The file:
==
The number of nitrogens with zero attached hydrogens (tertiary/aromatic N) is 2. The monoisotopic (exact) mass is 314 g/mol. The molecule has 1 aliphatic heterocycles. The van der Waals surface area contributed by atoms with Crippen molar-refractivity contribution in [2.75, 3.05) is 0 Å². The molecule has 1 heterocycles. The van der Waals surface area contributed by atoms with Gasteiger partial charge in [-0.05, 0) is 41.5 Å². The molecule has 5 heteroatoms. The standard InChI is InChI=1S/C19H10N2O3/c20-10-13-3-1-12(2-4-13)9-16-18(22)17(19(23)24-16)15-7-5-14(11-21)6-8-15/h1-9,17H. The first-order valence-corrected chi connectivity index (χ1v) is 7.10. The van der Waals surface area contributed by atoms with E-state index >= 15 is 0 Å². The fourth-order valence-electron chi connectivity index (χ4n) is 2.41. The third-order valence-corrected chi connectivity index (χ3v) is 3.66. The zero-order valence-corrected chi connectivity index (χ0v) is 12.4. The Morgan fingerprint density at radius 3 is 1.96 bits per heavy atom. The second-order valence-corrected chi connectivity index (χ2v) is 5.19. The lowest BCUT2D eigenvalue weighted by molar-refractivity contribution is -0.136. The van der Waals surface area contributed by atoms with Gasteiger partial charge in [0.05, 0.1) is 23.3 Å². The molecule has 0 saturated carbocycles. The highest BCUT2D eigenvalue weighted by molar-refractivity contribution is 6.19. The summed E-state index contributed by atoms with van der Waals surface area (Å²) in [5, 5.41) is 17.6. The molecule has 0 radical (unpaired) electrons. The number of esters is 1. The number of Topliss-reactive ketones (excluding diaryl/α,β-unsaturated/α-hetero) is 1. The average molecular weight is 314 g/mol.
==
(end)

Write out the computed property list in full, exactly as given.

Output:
The number of nitrogens with zero attached hydrogens (tertiary/aromatic N) is 2. The monoisotopic (exact) mass is 314 g/mol. The molecule has 1 aliphatic heterocycles. The van der Waals surface area contributed by atoms with Crippen molar-refractivity contribution in [2.75, 3.05) is 0 Å². The molecule has 1 heterocycles. The van der Waals surface area contributed by atoms with Gasteiger partial charge in [-0.05, 0) is 41.5 Å². The molecule has 5 heteroatoms. The standard InChI is InChI=1S/C19H10N2O3/c20-10-13-3-1-12(2-4-13)9-16-18(22)17(19(23)24-16)15-7-5-14(11-21)6-8-15/h1-9,17H. The first-order valence-corrected chi connectivity index (χ1v) is 7.10. The van der Waals surface area contributed by atoms with E-state index >= 15 is 0 Å². The fourth-order valence-electron chi connectivity index (χ4n) is 2.41. The third-order valence-corrected chi connectivity index (χ3v) is 3.66. The zero-order valence-corrected chi connectivity index (χ0v) is 12.4. The Morgan fingerprint density at radius 3 is 1.96 bits per heavy atom. The second-order valence-corrected chi connectivity index (χ2v) is 5.19. The lowest BCUT2D eigenvalue weighted by molar-refractivity contribution is -0.136. The van der Waals surface area contributed by atoms with Gasteiger partial charge in [0.05, 0.1) is 23.3 Å². The molecule has 0 saturated carbocycles. The highest BCUT2D eigenvalue weighted by molar-refractivity contribution is 6.19. The summed E-state index contributed by atoms with van der Waals surface area (Å²) in [5, 5.41) is 17.6. The molecule has 0 radical (unpaired) electrons. The number of esters is 1. The number of Topliss-reactive ketones (excluding diaryl/α,β-unsaturated/α-hetero) is 1. The average molecular weight is 314 g/mol.